If you don't believe me, just consider what reaction you would get if you called the average 25-year old woman a slut. She will reveal a certain moral sensitivity to that accusation: she cares about whether her sexual standards are perceived as too low. For it is not just a personal thing, a matter of taste, how many people you choose to sleep with: it is something which has a social importance, which is reflected in the way that others view you. Or so your 25 year-old friend will explain, a little breathlessly, when she has finished crushing your skull with the nearest blunt instrument.
It is a problem that the teachers delivering the message do not believe the message, both because it is an indication that the message is not readily believable, and because they will not make good advocates for it. The core message of sex ed is actually make-believe, which is part of the reason it does not have the effect on children that its designers hoped it would have. It is a sort of official ideology to which everyone must pay lip-service, but which everyone snaps out of as soon as they are off-duty.
Another problem with the ideology is that it is undermining of many legal limitations on sexual freedom, particularly the age of consent. When footballers go to bed with 15-year-olds they do so after more than a decade of education in the maxim: 'if there is consent, then it is ok'. Internalising this message can land you in prison for a long time.
Another problem is raised by domestic abuse. Thanks to the 'Fifty Shades' books and films, sado-masochism must be officially ok: it's just a matter of consent, isn't it? Whatever kind of brutalisation or humiliation is involved, it is all empowering and feminist-approved if there is consent. The problem is that within an abusive relationship the concept of consent can get a little over-stretched. Did I just write 'abusive relationship'? The sex ed ideology wants to replace any objective notion of an abusive relationship with a subjective understanding: it is ok if both parties consent. If everything comes down to consent, if there are no objective criteria (clinical depression? bruises?), you are literally handing a 'get-out-of-jail-free' card to a sufficiently manipulative abuser. The use of psychological pressure to establish and maintain some kind of 'consent' is the very first thing that happens in abusive relationships.
Even worse is the related problem of child abuse. As Caroline Farrow puts it at the end of her post on the subject, sex ed as we know it is a 'groomers’ charter', because it undermines children's natural sexual reserve. The idea is that the best way to protect children from abusers is to emphasise to the children that they have the right to say 'no'. This plays into the hands of the abusers, however, who want nothing better than an opening for conversations with their targets in which these intimate matters can be frankly discussed, and their 'consent' winkled out. It isn't real consent, of course, because, as the law correctly says, young children are incapable of giving consent to sexual acts. You'd think that this would be enough to throw doubt on the idea that they need to hear about nothing but consent, consent, consent, all the time in sex ed. In any case, what the abuser of children, like that of adults, typically wants is some form of guilty acquiescence, and he (or she) is going to have the best chance of getting it if the child thinks that the only thing wrong with a proposed act is his or her own feelings of discomfort, which may be alleviated by familiarity.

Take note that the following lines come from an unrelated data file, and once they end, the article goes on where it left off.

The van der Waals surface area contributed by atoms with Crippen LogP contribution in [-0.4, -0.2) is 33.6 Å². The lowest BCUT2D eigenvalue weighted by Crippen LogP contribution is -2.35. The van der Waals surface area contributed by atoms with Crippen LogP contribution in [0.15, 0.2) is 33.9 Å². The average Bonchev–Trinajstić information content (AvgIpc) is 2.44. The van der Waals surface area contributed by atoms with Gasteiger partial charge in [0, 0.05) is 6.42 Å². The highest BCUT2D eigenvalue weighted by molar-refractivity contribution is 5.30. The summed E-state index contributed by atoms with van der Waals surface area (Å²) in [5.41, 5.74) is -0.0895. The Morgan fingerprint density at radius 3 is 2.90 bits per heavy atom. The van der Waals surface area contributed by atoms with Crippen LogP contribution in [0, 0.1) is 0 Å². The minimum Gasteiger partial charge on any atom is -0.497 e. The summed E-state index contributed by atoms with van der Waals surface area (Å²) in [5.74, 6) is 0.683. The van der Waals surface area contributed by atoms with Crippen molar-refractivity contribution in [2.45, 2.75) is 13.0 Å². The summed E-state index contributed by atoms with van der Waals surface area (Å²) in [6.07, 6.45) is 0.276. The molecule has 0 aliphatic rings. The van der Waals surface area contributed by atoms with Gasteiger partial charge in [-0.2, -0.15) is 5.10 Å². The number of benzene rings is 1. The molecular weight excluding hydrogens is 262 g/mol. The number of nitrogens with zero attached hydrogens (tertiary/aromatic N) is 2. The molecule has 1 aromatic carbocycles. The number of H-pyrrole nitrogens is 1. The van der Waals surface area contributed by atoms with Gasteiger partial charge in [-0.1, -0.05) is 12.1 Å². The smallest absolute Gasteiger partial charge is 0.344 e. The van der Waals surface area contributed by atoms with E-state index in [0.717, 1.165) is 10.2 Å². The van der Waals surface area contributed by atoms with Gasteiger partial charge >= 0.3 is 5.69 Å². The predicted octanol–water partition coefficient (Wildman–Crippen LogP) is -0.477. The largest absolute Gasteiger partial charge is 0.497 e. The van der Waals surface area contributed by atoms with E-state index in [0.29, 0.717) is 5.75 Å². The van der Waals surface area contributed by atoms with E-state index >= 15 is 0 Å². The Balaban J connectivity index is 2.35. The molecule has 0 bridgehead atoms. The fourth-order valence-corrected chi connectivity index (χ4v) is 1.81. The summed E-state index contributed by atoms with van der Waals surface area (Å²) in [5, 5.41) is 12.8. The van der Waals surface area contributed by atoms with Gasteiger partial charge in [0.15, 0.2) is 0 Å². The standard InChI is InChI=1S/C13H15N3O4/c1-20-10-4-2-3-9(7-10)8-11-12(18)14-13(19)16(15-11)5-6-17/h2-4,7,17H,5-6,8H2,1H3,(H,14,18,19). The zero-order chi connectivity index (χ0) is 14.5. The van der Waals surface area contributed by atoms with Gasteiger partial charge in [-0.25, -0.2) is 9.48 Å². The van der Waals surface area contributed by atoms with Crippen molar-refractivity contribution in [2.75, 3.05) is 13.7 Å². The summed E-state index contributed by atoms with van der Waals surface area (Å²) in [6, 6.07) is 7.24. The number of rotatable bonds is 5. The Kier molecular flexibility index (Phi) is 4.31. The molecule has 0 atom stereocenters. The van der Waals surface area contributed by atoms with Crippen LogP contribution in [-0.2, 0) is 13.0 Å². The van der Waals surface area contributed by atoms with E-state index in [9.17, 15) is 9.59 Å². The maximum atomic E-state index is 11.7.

What the child needs to know is that the paedophile's proposals are wrong and that people who make those proposals are bad people. What an adult in an abusive relationship needs to know is that a partner's cutting them off from their family and friends, psychological degradation, and physical assaults, are wrong and the person who is doing does not, really, love them. You might assume that our modern sex educators would be keen to tackle these problems, but what they are doing is handing the keys to the trust and intimacy of the most vulnerable over to manipulative abusers.
Riddle me this, you sex ed campaigners. If a young woman does not feel comfortable about performing a sex act, but feels even more uncomfortable about enduring peer pressure, bullying, and ostracism, if she does not perform it, and accordingly, after considering the matter, performs the act: what sort of consent was that? Sex education, by robbing her of any objective moral compass apart from her own decision to do it or not do it, has opened her up to blackmail and manipulation like an oyster. And the reality is that performing sexual acts on demand for the school bullies is not good for young people's self esteem, personal development, or mental health. I want to say to these sex ed people: you idiots, can't you see what you are doing?
It is a sad day for education when proposals like this are taken seriously, but the current situation has been a long time in development. Parents need to find out exactly what their children are being exposed to in sex education in school, and take responsibility for protecting their children.